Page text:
Then he continued, “Right now, I can say the agents in the Bureau of Reclamation in Klamath Falls, they’re certainly invasive species. They’re literally coming in, and they become parasites upon the people’s rights in that area.”
That kind of rhetoric has permeated the water crisis in Klamath Falls, and to some extremist trackers reveal a more disturbing picture of Bundy’s supporters.
In June, People’s Rights welcomed a guest speaker to the Klamath County Fairgrounds: a far-right activist who has claimed the proposed removal of four dams along the Klamath River is part of an “Agenda 21 method on how to control all people.”
Agenda 21 — a nonbinding 1992 United Nations resolution that encourages global sustainable development — has become fodder for conspiracy theorists who claim it is part of a plot to create one global government and trample freedoms in the name of environmentalism.
On a right-wing Telegram channel called Patriot Party California, an antisemitic message claimed the Klamath water shut-off was the work of so-called globalists who are “creating an artificial drought and an intentional food shortage.”
“Jews have made a move to starve Americans by cutting off the water supply to 1000’s of farms from Oregon to California,” the message read.
Goldwasser, with the Southern Poverty Law Center, said the Klamath Falls fight is playing out in an area that is “somewhat of a hotbed for white nationalism.” She said it has drawn the attention of militias and secessionists who support the creation of the State of Jefferson out of rural counties in Northern California and southern Oregon.
“Any time you have gun owners — open carriers whenever possible — that also have an anti-government mind-set to the point of anger and grievance, there’s always the possibility of violence,” she said.
Boise State political science assistant professor Charlie Hunt says Bundy’s shot at occupying the Idaho governor’s mansion is unlikely but not out of the question. Though the Idaho Republican Party has disavowed Bundy, ultra-conservative politics are the norm here, he said.
The lieutenant governor, considered Bundy’s main primary competition, is an ardent Trump supporter whom Hunt compares to Rep. Marjorie Taylor Greene (R-Ga.), who supports conspiracy theories.
“It’s Idaho and there are plenty of voters who share those [far-right] views,” Hunt said. “The loudest voices in Idaho tend to be voices like Bundy.”
Burkhart, the political expert, points out that Bundy has name recognition and a fervent base. The tension in Idaho is less than in the Klamath basin, he said, but “if the exceptional drought spreads, then the political climate for Bundy becomes more favorable.”
Bundy, who supports himself and his six children largely from income from commercial investment properties, is taking the next year to run a grass-roots campaign, in which he’s promising to accept any invitation to speak that comes with a crowd of 50 people or more — including gatherings of urban liberals, whom he says he can convert to his way of thinking. His platform also includes an end to state income and property taxes.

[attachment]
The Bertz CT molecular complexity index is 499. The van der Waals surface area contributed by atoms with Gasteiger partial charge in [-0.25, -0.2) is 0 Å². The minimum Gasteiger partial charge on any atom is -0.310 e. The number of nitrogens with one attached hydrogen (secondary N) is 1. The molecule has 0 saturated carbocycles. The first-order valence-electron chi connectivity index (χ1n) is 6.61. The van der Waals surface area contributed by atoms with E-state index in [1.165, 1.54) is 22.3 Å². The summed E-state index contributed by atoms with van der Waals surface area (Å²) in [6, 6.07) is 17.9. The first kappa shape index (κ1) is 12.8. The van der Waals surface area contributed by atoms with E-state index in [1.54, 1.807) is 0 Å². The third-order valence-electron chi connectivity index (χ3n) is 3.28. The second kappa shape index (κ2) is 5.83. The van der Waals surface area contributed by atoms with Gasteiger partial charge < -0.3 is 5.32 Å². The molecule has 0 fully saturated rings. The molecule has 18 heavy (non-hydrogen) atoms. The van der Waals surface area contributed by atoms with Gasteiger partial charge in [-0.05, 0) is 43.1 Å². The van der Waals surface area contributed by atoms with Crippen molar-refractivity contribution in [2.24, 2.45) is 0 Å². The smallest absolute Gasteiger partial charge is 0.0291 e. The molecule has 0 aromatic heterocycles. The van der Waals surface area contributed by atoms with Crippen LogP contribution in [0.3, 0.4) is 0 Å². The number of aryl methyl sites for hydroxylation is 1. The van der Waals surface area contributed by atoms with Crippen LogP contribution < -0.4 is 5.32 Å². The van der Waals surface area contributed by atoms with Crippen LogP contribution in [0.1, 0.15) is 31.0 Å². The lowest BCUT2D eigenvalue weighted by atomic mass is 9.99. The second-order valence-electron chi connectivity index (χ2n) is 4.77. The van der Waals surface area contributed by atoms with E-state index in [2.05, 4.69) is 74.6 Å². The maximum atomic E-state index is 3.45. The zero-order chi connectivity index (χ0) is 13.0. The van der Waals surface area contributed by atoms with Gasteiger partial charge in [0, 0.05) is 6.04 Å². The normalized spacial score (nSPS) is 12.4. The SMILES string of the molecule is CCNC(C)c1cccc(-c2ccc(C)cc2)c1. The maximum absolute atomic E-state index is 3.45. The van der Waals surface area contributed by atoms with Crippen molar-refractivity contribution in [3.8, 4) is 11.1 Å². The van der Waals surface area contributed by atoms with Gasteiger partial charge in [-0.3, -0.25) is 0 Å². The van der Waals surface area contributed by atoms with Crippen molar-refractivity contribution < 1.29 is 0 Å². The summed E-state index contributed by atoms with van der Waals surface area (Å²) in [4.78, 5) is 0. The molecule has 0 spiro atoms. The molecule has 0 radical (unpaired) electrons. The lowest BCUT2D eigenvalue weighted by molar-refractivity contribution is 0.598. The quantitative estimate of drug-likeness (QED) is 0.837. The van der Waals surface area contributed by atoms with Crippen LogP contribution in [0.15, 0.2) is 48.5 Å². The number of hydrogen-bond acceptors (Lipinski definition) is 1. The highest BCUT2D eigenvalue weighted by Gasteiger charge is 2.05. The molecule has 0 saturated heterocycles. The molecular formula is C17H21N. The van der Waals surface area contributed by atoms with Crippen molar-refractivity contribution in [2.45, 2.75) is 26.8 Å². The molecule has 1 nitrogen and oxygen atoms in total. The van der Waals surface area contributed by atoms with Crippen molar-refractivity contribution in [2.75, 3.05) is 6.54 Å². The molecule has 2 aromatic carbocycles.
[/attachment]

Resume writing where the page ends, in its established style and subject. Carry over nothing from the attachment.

Even detractors acknowledge he has a potent combination of everyman charm and cowboy swagger that still holds sway here, along with a clear framework of religious principles (including a promise to ban abortion) that win votes in this largely Christian state. Bundy said he believes his message will resonate even in the cities he scorns because the affordable housing crisis crosses party lines.
One of his daughters is 18 and thinking of marrying her sweetheart. She plans on training to be a masseuse and her boyfriend has college plans. Bundy wonders how they will ever afford a housing payment. His property, for which he paid nearly $600,000 six years ago, is now worth double that — a mortgage the young couple couldn’t manage, he said.
The average home price in Idaho is about $390,000, according to real estate tracker Zillow, an increase of nearly 28% from a year ago. Flooding the market is how he sees homes becoming attainable for future generations.
“It is important to know that the historical American dream was rooted in property ownership. In order for people to feel prosperous, secure and happy, they have to have their own home,” Bundy, wearing a trademark Stetson, told the cheering crowd at his kickoff event, which drew about 400 people, though organizers claimed 700.
“To create affordable housing for the young and the old alike, we simply need more supply. And to have more supply, we need to take our lands back.”
Chabria reported from Meridian and Klamath Falls and Branson-Potts from Los Angeles.
This story originally appeared in Los Angeles Times.